Like I mentioned in a previous post, Birds of the Marsh – Osprey Nest, I have been visiting local bird refuges. I also mentioned joining a local birding organization, the Buffalo Ornithological Society.
I want to learn more about the birds that frequent Western New York, so I thought a good place to start was the BOS. I know about birds in my backyard and I know how to make a habitat suitable for them to live safely and productively.
What I don’t know is…
the almost 400 varieties that either live year round or migrate through. It is pretty likely that most home gardeners also do not know that many varieties of birds unless active birders themselves.
There are birds that I don’t see here that I want to see in the fields, like the large family of Warblers. To find them, I have to go to where they live like I did at the Bird Banding Event with Buffalo Audubon. Joining a Society will have those that have this knowledge and experience. When a bird chirps in a tree, they know what bird it is. I hear chirps and have no clue, except for those I see in my own yard like cardinals, blue jays, hummingbirds and sparrows etc.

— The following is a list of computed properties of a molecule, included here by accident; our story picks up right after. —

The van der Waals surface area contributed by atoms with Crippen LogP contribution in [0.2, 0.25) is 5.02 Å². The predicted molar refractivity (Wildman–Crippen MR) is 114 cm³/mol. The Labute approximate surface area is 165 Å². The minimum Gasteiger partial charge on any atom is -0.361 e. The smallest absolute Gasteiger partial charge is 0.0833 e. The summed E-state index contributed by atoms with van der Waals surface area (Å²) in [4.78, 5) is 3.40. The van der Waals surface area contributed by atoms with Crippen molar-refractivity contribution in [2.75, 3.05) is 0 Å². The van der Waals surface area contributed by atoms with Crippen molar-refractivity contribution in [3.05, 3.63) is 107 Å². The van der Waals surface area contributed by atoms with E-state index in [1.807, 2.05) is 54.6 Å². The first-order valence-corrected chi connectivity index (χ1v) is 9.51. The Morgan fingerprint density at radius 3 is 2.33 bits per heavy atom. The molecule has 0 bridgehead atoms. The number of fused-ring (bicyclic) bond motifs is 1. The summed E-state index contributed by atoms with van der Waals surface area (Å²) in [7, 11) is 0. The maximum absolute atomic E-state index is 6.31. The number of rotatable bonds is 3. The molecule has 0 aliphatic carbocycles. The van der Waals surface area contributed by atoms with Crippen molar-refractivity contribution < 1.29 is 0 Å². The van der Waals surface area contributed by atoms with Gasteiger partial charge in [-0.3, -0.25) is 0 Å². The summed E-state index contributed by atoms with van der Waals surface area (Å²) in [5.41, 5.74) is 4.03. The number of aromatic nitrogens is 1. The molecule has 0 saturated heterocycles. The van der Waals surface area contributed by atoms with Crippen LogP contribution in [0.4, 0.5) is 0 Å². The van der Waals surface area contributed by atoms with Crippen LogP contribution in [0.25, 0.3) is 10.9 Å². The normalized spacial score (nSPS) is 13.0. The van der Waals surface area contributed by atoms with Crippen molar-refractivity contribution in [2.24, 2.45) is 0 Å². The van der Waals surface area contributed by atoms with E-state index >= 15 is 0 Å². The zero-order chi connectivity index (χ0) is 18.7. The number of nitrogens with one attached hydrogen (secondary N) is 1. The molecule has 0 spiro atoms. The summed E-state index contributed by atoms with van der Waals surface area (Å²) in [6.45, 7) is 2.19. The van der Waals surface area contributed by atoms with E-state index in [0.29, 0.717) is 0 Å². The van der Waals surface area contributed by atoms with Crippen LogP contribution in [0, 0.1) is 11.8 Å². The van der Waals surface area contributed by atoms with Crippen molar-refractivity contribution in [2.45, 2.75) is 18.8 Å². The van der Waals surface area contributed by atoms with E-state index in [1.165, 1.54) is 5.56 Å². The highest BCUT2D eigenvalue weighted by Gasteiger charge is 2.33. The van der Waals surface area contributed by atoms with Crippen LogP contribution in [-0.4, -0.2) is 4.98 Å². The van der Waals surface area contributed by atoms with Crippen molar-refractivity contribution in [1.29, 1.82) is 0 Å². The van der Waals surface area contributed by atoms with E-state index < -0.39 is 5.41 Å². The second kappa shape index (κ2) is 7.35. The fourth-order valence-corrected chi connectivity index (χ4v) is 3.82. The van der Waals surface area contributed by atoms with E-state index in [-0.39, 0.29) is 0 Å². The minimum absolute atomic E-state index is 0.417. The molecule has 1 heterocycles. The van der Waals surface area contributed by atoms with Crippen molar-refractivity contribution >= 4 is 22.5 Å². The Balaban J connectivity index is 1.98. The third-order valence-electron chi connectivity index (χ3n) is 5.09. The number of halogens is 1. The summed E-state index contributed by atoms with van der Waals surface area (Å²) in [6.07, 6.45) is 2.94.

The marsh birds are especially fascinating and I very much enjoy photographing them. I also saw many small shore birds on my recent trip, but was not sure what I was seeing. I want to know.
The little Plover above for instance. It is a variety of Plover but there are so many of these tiny birds running all around. They look awfully similar. Even when I look in my field book I am still confused. It takes time to learn identification.
It is not like it has any real value knowing since I don’t have a career that benefits from this knowledge, but it is a fun hobby. I brought my binoculars on my outing with them, because that is the only way to see some of the birds.
I am also participating in the Buffalo Audubon events too. They have great learning experiences and nature walks. I just went to a bird banding seminar as I mentioned above. It was held at their Beaver Meadows site. You have seen the post Banding the Bird in the Hand. Now I can recognize some of the Warblers.
They are very elegant flyers.
The Great Egrets were common at the Refuge as well. They were a bit harder to photograph being white. The same with the swan below.
I also want to send you to a blog you must see. Phil has the most beautiful bird photos taken in a Myrtle Beach, SC marsh that you have ever seen. Please see Phil Lanoue Photography. Everyday there is gorgeous photos and such interesting stories posted. You know I only send you to blogs with the best!